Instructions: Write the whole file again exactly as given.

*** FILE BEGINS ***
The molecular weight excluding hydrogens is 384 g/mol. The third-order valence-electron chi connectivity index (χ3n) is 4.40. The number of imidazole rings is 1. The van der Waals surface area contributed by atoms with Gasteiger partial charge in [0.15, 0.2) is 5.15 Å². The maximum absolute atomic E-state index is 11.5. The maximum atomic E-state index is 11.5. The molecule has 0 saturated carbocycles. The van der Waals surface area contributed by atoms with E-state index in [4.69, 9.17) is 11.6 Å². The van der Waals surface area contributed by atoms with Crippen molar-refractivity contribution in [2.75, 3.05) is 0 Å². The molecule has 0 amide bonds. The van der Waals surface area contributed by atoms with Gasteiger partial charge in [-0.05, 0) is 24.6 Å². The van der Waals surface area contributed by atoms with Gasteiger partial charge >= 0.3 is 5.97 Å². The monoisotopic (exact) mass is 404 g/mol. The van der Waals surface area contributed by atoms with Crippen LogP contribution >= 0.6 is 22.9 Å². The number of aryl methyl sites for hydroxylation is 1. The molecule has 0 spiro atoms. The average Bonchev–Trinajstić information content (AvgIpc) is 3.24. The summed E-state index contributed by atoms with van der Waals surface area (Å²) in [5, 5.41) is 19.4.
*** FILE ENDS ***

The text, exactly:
The molecular weight excluding hydrogens is 384 g/mol. The third-order valence-electron chi connectivity index (χ3n) is 4.40. The number of imidazole rings is 1. The van der Waals surface area contributed by atoms with Gasteiger partial charge in [0.15, 0.2) is 5.15 Å². The maximum absolute atomic E-state index is 11.5. The maximum atomic E-state index is 11.5. The molecule has 0 saturated carbocycles. The van der Waals surface area contributed by atoms with E-state index in [4.69, 9.17) is 11.6 Å². The van der Waals surface area contributed by atoms with Crippen molar-refractivity contribution in [2.75, 3.05) is 0 Å². The molecule has 0 amide bonds. The van der Waals surface area contributed by atoms with Gasteiger partial charge in [-0.05, 0) is 24.6 Å². The van der Waals surface area contributed by atoms with Gasteiger partial charge >= 0.3 is 5.97 Å². The monoisotopic (exact) mass is 404 g/mol. The van der Waals surface area contributed by atoms with Crippen LogP contribution >= 0.6 is 22.9 Å². The number of aryl methyl sites for hydroxylation is 1. The molecule has 0 spiro atoms. The average Bonchev–Trinajstić information content (AvgIpc) is 3.24. The summed E-state index contributed by atoms with van der Waals surface area (Å²) in [5, 5.41) is 19.4.